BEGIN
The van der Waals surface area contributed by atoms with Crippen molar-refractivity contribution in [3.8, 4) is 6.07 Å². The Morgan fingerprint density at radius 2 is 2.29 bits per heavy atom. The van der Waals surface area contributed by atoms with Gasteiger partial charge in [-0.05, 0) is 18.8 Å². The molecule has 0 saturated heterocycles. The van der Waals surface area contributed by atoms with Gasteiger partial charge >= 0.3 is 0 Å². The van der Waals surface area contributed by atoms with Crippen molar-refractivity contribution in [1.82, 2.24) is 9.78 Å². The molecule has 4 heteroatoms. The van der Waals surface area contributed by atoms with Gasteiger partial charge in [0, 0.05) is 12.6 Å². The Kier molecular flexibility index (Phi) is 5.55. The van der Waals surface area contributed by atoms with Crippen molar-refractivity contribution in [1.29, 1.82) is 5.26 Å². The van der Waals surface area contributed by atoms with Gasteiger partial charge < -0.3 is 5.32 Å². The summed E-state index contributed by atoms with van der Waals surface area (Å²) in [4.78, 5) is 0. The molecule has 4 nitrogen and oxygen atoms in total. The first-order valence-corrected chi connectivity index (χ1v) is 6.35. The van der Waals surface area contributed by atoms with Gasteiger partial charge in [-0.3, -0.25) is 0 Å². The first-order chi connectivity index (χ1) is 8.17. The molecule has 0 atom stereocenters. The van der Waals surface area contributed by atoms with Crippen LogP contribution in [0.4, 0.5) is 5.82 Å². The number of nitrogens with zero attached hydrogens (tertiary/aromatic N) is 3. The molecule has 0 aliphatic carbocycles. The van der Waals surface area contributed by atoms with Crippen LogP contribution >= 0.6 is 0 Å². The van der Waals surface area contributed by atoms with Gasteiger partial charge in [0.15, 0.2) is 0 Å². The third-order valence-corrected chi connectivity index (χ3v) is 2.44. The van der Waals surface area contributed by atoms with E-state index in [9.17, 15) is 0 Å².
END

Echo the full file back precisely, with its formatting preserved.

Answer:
The van der Waals surface area contributed by atoms with Crippen molar-refractivity contribution in [3.8, 4) is 6.07 Å². The Morgan fingerprint density at radius 2 is 2.29 bits per heavy atom. The van der Waals surface area contributed by atoms with Gasteiger partial charge in [-0.05, 0) is 18.8 Å². The molecule has 0 saturated heterocycles. The van der Waals surface area contributed by atoms with Gasteiger partial charge >= 0.3 is 0 Å². The van der Waals surface area contributed by atoms with Crippen molar-refractivity contribution in [1.82, 2.24) is 9.78 Å². The molecule has 4 heteroatoms. The van der Waals surface area contributed by atoms with Gasteiger partial charge in [0, 0.05) is 12.6 Å². The Kier molecular flexibility index (Phi) is 5.55. The van der Waals surface area contributed by atoms with Crippen molar-refractivity contribution in [1.29, 1.82) is 5.26 Å². The van der Waals surface area contributed by atoms with Gasteiger partial charge < -0.3 is 5.32 Å². The summed E-state index contributed by atoms with van der Waals surface area (Å²) in [4.78, 5) is 0. The molecule has 4 nitrogen and oxygen atoms in total. The first-order valence-corrected chi connectivity index (χ1v) is 6.35. The van der Waals surface area contributed by atoms with Gasteiger partial charge in [-0.3, -0.25) is 0 Å². The first-order chi connectivity index (χ1) is 8.17. The molecule has 0 atom stereocenters. The van der Waals surface area contributed by atoms with Crippen LogP contribution in [0.4, 0.5) is 5.82 Å². The number of nitrogens with zero attached hydrogens (tertiary/aromatic N) is 3. The molecule has 0 aliphatic carbocycles. The van der Waals surface area contributed by atoms with Crippen LogP contribution >= 0.6 is 0 Å². The van der Waals surface area contributed by atoms with Gasteiger partial charge in [0.15, 0.2) is 0 Å². The third-order valence-corrected chi connectivity index (χ3v) is 2.44. The van der Waals surface area contributed by atoms with E-state index in [9.17, 15) is 0 Å².